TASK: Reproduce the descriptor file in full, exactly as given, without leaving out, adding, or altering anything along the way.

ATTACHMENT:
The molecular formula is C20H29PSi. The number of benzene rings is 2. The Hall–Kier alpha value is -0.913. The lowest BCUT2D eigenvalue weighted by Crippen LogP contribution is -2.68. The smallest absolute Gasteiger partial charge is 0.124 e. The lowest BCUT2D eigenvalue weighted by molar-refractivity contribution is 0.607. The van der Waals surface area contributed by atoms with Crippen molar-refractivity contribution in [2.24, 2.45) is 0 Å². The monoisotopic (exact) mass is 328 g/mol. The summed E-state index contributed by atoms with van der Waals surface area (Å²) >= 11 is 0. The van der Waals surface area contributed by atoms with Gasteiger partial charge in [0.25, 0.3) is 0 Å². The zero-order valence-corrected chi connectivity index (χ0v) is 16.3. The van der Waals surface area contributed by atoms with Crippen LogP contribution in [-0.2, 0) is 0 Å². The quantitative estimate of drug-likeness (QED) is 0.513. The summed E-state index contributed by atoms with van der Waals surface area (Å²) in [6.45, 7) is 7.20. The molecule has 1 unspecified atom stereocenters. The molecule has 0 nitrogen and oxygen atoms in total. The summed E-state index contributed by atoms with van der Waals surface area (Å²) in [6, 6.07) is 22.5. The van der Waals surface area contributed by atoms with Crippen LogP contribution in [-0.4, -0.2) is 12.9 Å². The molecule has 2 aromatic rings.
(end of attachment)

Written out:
The molecular formula is C20H29PSi. The number of benzene rings is 2. The Hall–Kier alpha value is -0.913. The lowest BCUT2D eigenvalue weighted by Crippen LogP contribution is -2.68. The smallest absolute Gasteiger partial charge is 0.124 e. The lowest BCUT2D eigenvalue weighted by molar-refractivity contribution is 0.607. The van der Waals surface area contributed by atoms with Crippen molar-refractivity contribution in [2.24, 2.45) is 0 Å². The monoisotopic (exact) mass is 328 g/mol. The summed E-state index contributed by atoms with van der Waals surface area (Å²) >= 11 is 0. The van der Waals surface area contributed by atoms with Gasteiger partial charge in [0.25, 0.3) is 0 Å². The zero-order valence-corrected chi connectivity index (χ0v) is 16.3. The van der Waals surface area contributed by atoms with Crippen LogP contribution in [-0.2, 0) is 0 Å². The quantitative estimate of drug-likeness (QED) is 0.513. The summed E-state index contributed by atoms with van der Waals surface area (Å²) in [6.45, 7) is 7.20. The molecule has 1 unspecified atom stereocenters. The molecule has 0 nitrogen and oxygen atoms in total. The summed E-state index contributed by atoms with van der Waals surface area (Å²) in [6, 6.07) is 22.5. The van der Waals surface area contributed by atoms with Crippen LogP contribution in [-0.4, -0.2) is 12.9 Å². The molecule has 2 aromatic rings.